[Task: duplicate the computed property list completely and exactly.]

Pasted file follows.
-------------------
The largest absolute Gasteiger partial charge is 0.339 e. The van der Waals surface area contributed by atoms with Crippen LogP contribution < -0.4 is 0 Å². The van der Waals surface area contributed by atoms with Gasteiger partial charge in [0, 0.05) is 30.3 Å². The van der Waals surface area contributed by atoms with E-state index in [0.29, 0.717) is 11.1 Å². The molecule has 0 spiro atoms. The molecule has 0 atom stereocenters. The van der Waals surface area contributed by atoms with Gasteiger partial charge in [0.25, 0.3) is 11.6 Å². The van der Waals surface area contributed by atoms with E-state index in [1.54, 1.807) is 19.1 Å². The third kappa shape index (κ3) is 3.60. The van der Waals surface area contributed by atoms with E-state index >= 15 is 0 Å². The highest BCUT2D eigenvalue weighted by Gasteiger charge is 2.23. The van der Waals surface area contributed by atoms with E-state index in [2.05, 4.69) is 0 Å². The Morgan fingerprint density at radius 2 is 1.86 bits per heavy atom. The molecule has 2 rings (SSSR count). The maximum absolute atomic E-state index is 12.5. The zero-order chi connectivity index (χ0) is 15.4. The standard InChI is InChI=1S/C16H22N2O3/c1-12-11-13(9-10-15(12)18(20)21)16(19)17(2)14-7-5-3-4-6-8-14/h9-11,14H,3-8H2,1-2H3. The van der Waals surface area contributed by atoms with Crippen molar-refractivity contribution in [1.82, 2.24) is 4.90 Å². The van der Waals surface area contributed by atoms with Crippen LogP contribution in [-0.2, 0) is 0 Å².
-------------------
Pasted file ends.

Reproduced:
The largest absolute Gasteiger partial charge is 0.339 e. The van der Waals surface area contributed by atoms with Crippen LogP contribution < -0.4 is 0 Å². The van der Waals surface area contributed by atoms with Gasteiger partial charge in [0, 0.05) is 30.3 Å². The van der Waals surface area contributed by atoms with E-state index in [0.29, 0.717) is 11.1 Å². The molecule has 0 spiro atoms. The molecule has 0 atom stereocenters. The van der Waals surface area contributed by atoms with Gasteiger partial charge in [0.25, 0.3) is 11.6 Å². The van der Waals surface area contributed by atoms with E-state index in [1.54, 1.807) is 19.1 Å². The third kappa shape index (κ3) is 3.60. The van der Waals surface area contributed by atoms with E-state index >= 15 is 0 Å². The highest BCUT2D eigenvalue weighted by Gasteiger charge is 2.23. The van der Waals surface area contributed by atoms with E-state index in [2.05, 4.69) is 0 Å². The Morgan fingerprint density at radius 2 is 1.86 bits per heavy atom. The molecule has 2 rings (SSSR count). The maximum absolute atomic E-state index is 12.5. The zero-order chi connectivity index (χ0) is 15.4. The standard InChI is InChI=1S/C16H22N2O3/c1-12-11-13(9-10-15(12)18(20)21)16(19)17(2)14-7-5-3-4-6-8-14/h9-11,14H,3-8H2,1-2H3. The van der Waals surface area contributed by atoms with Crippen molar-refractivity contribution in [1.82, 2.24) is 4.90 Å². The van der Waals surface area contributed by atoms with Crippen LogP contribution in [-0.2, 0) is 0 Å².